The Internet of Things, big data analytics and artificial intelligence are IT mega-trends that are not only evolving rapidly, but also infiltrating practically every industry. While these technologies naturally raise data privacy concerns, they also pose challenges in relation to intellectual property and the ways in which IP-based relationships are established.
In a recent decision before the World Intellectual Property Organisation, a panel denied the transfer of a three-letter domain name, even though it identically reproduced a complainant's trademark, because the domain name had been registered years before the complainant acquired trademark rights and the complainant failed to demonstrate that the respondent was aware of those rights.
The Internet of Things (IoT) is growing exponentially. While most market players have good knowledge of their vertical competition, as increasingly more telecoms players enter the market, companies operating in the IoT field can expect these players to have IP rights that encroach on their future areas of business. As such, it is crucial for parties to assess any potential IP rights threats and proactively develop an IP rights strategy, in order to ensure that they have the freedom to act at a later stage.
The Gulf Cooperation Council Trademark Law and its implementing regulations were recently published in the Saudi Official Gazette. Although the law is a unified law, each member state is free to fix its own official fees. Unlike Kuwait and Bahrain – which each imposed a substantial increase in official fees – the implementing regulations in Saudi Arabia include a 7% reduction in the official fees for registering a trademark. However, this may change when the law is enacted.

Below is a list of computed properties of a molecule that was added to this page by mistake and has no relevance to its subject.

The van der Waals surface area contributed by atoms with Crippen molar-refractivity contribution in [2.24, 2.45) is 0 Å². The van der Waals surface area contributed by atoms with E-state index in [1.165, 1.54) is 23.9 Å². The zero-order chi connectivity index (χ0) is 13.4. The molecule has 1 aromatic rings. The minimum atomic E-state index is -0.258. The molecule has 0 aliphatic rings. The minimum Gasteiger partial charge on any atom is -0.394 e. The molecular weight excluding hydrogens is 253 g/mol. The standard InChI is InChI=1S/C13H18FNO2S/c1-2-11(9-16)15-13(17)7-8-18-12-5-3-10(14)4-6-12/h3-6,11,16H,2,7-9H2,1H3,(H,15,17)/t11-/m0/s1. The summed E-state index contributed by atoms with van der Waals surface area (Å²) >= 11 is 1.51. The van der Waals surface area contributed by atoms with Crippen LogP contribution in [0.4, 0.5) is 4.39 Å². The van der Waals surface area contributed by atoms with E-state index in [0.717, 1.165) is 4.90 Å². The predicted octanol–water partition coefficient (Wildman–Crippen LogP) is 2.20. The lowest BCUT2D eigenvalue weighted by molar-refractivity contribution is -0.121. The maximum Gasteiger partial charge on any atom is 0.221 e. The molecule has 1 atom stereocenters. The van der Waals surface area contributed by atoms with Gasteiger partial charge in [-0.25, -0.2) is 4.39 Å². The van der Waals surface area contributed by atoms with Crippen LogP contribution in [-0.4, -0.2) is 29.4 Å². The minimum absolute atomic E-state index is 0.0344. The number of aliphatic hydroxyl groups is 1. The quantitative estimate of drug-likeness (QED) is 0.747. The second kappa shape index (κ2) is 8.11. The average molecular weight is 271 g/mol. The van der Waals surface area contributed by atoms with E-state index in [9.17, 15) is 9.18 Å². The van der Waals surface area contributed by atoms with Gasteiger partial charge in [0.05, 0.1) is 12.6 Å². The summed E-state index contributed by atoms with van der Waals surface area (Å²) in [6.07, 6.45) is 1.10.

As the Southern African Development Community will substantially increase cross-border trade between its constituent countries, trademark protection in neighbouring African countries may be advisable. Trademark registrations should thus be considered in each African country and cross-border trade should be taken into account.
While demand for branded goods is growing and counterfeit goods are on the increase, the IP rights protection measures available to rights holders differ from country to country, but remain largely inadequate in most African countries. As a result, a 'one size fits all' anti-counterfeiting strategy cannot easily be applied or adopted to cover the key regions and territories in Africa.
The registration of an international trademark under the Madrid Protocol has the same effect as if that trademark had been registered in a member country through a national trademark application. However, many African countries which have acceded to the protocol have not implemented the system by amending national legislation. Therefore, the validity of international registrations in several African territories with no implemented domestic legislation is questionable.
The Asian Infrastructure Investment Bank, an intergovernmental multilateral financial institution proposed by the Chinese government for the purpose of financing infrastructure projects throughout Asia, has reclaimed its legitimate domain name from a squatter through an alternative dispute resolution procedure governed by the Asian Domain Name Dispute Resolution Centre.